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Re: pteros have lift-off

> Jim, Jim, Jim,
> Don't be silly.

It is not unusual for a scientist to say "don't be silly" -- not to write, 
sure, but to say, and certainly to think.

However, it is quite unusual for a scientist to say "don't be silly" _without 
the slightest attempt at explaining where the silliness lies_. It's a bit like 
saying "yo, man, yo, wassup, yo!" to a distinguished senior Japanese colleague 
whom you've never met before: it doesn't actually harm anyone, but it doesn't 
help either, and it amounts to a major culture shock. You simply _can't_ assume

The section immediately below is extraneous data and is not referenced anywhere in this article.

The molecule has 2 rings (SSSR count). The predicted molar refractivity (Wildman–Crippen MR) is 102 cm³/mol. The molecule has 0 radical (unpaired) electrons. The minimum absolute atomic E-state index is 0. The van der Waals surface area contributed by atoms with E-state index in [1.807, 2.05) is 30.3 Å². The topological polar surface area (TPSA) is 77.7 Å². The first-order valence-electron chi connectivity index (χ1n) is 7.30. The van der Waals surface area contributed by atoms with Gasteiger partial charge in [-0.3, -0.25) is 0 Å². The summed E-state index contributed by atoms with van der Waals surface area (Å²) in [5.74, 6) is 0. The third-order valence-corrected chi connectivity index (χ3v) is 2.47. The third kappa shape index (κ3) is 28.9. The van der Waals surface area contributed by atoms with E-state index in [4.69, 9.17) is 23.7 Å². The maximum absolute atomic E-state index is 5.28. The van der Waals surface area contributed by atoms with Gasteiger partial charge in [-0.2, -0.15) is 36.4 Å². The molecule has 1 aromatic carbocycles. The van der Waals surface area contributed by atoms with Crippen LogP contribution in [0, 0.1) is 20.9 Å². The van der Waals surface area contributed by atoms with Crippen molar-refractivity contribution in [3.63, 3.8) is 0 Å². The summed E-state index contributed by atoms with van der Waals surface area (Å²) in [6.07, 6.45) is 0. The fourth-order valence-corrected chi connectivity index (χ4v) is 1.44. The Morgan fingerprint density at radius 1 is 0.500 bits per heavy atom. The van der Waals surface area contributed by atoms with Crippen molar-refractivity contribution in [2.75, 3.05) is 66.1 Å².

that everyone automatically has the same 3-D movie of a pterosaur takeoff 
playing in their heads; it's your responsibility to make sure that everyone 
imagines it the same way.

Because I started the comparison of the take-off jump to a downstroke, I should 
probably provide some explanations:
- A downstroke ends with the wing extended more or less vertically downward. 
The take-off jump ends with the same position, except that the wing finger is 
still partly folded so that the first three fingers still are the part of the 
wing that's closest to the ground.
- The way the wing arrives at this more or less vertical position is similar, 
too; the difference is that no mediolateral component (or hardly any) is 
involved in the take-off jump, but all the rest is about identical. Don't you 
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